- What Ever Happened To Waterbeds?
I’m old enough to know about them, but not old enough to have owned one. Maybe I tried one in a store at some point. But now, I know why they aren’t popular anymore.
Here’s the thing about waterbeds, though: They were high maintenance. Installing one meant running a hose into your bedroom and filling the mattress up with hundreds of gallons of H2O—a precarious process that held the potential for a water-soaked bedroom. Waterbeds were also really, really heavy. In addition to the filled mattress, the frame—which had to support all that water weight—could be a back-breaker. When the mattress needed to be drained, an electric pump or some other nifty siphoning tricks were required. Waterbeds could also spring leaks (as Edward Scissorhands showed), which could be patched but, again, added to the cost and hassle.
- The married couples in Hong Kong who live apart
Housing is so expensive in HK that married couples often live separately, with their parents. Apparently 1 in 10 couples are in this situation!
Lok, 31, lives with her parents in North Point, in Hong Kong Island’s Eastern District. It is more than an hour away from the island of Tsing Yi, where 35-year-old Chau lives with his parents. Their three-year-old daughter, Yu, spends Monday to Thursday with Lok and the weekend at Chau’s. They can’t move in together in one of their family homes, Lok says, because the bedroom space is simply too small for two adults and a child.
- Physics Explains Why Time Passes Faster As You Age
It’s not just psychological, time actually does past faster when you’re older.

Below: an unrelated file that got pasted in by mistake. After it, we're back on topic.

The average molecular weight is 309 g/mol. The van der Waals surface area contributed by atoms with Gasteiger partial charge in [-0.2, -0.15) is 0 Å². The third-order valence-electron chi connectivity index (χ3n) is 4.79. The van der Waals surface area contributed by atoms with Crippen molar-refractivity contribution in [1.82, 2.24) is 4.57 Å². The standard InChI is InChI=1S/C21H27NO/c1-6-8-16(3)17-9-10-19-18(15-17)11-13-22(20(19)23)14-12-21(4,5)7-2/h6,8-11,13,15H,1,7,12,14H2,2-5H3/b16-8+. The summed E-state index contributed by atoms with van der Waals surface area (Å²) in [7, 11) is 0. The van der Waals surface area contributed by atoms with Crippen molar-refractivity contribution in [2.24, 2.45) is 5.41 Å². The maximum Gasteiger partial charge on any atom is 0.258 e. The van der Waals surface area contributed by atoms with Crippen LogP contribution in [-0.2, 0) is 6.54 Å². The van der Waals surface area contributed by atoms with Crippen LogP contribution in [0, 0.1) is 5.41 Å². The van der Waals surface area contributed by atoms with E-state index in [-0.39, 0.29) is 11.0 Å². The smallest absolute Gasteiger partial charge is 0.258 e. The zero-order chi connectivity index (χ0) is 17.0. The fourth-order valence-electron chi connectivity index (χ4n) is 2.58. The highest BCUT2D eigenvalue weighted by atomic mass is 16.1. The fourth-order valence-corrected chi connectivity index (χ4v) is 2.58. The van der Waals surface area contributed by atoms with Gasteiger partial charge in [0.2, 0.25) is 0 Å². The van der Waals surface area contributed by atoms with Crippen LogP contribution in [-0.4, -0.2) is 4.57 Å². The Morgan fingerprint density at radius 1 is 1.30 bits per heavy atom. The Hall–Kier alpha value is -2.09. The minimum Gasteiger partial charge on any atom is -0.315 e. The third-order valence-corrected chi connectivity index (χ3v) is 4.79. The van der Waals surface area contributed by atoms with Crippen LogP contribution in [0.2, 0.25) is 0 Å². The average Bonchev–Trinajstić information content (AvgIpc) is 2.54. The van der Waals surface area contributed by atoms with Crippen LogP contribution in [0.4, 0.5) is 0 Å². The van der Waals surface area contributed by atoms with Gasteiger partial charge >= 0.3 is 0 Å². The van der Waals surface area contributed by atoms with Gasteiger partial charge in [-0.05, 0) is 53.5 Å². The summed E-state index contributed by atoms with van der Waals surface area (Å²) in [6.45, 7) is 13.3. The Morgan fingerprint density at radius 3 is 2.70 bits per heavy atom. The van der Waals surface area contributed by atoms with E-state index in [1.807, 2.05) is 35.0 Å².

time as we experience it represents perceived changes in mental stimuli. It’s related to what we see. As physical mental-image processing time and the rapidity of images we take in changes, so does our perception of time. And in some sense, each of us has our own “mind time” unrelated to the passing of hours, days, and years on clocks and calendars, which is affected by the amount of rest we get and other factors.
- Here Comes the Bride. And the Bride. And the Bride. Mass Weddings Boom in Lebanon.
The western world is focused on individualism and nothing more so then a wedding. It’s about THE couple. But in other cultures, it’s beneficial to “the state” as well as the participants to have group weddings.
Ali Ala’ideen, a groom whose hair was slicked back like Elvis’s, said that he and his new wife could not afford a honeymoon, but that he was grateful to be married.
“If it wasn’t a group wedding,” he said, “we wouldn’t have been able.”
- How I Learned to Cycle Like a Dutchman
The story of how cycling works in the Netherlands. When bikes rule the road, things are different.
For cyclists used to being second-class citizens, watching bikes navigate the Netherlands is revelatory. It’s not just that Dutch train stations all house massive underground bicycle garages, with thousands of bicycles, or fietsen, locked up on tiered racks. It’s not just that every busy street has a handsome bike lane, paved in dark-red brick. It’s that on Dutch streets, bikes rule the road. They take priority in design and traffic flow. Traffic circles are laid out so that cyclists need never stop for cars. Busy intersections often have overpasses or underpasses, so that cyclists never have to slow down.
Most important, drivers look out for cyclists, cede the right of way, and are rarely surprised by them. After all, nearly all those drivers are cyclists themselves.